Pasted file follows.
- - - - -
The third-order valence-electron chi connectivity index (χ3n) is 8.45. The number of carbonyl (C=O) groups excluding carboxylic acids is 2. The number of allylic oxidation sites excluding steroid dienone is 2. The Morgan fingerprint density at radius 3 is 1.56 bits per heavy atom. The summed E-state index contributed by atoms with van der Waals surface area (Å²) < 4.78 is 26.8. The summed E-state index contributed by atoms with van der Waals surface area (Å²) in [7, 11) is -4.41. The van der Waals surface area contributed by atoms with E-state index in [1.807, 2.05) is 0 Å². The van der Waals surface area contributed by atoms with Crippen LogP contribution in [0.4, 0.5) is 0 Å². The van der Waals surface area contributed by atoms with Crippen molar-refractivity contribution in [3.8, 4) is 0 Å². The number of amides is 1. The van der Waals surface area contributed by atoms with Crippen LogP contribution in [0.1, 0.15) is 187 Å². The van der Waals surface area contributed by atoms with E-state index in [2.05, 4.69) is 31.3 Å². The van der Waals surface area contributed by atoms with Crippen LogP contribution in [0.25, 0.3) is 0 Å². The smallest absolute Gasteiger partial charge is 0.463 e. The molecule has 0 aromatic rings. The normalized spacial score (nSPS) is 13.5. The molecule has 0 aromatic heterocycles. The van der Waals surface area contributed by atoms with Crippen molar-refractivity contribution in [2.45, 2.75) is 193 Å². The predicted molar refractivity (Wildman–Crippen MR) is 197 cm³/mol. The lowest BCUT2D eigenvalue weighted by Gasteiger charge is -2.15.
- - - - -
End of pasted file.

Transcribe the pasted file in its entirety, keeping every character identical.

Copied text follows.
The third-order valence-electron chi connectivity index (χ3n) is 8.45. The number of carbonyl (C=O) groups excluding carboxylic acids is 2. The number of allylic oxidation sites excluding steroid dienone is 2. The Morgan fingerprint density at radius 3 is 1.56 bits per heavy atom. The summed E-state index contributed by atoms with van der Waals surface area (Å²) < 4.78 is 26.8. The summed E-state index contributed by atoms with van der Waals surface area (Å²) in [7, 11) is -4.41. The van der Waals surface area contributed by atoms with E-state index in [1.807, 2.05) is 0 Å². The van der Waals surface area contributed by atoms with Crippen LogP contribution in [0.4, 0.5) is 0 Å². The van der Waals surface area contributed by atoms with Crippen molar-refractivity contribution in [3.8, 4) is 0 Å². The number of amides is 1. The van der Waals surface area contributed by atoms with Crippen LogP contribution in [0.1, 0.15) is 187 Å². The van der Waals surface area contributed by atoms with E-state index in [2.05, 4.69) is 31.3 Å². The van der Waals surface area contributed by atoms with Crippen LogP contribution in [0.25, 0.3) is 0 Å². The smallest absolute Gasteiger partial charge is 0.463 e. The molecule has 0 aromatic rings. The normalized spacial score (nSPS) is 13.5. The molecule has 0 aromatic heterocycles. The van der Waals surface area contributed by atoms with Crippen molar-refractivity contribution in [2.45, 2.75) is 193 Å². The predicted molar refractivity (Wildman–Crippen MR) is 197 cm³/mol. The lowest BCUT2D eigenvalue weighted by Gasteiger charge is -2.15.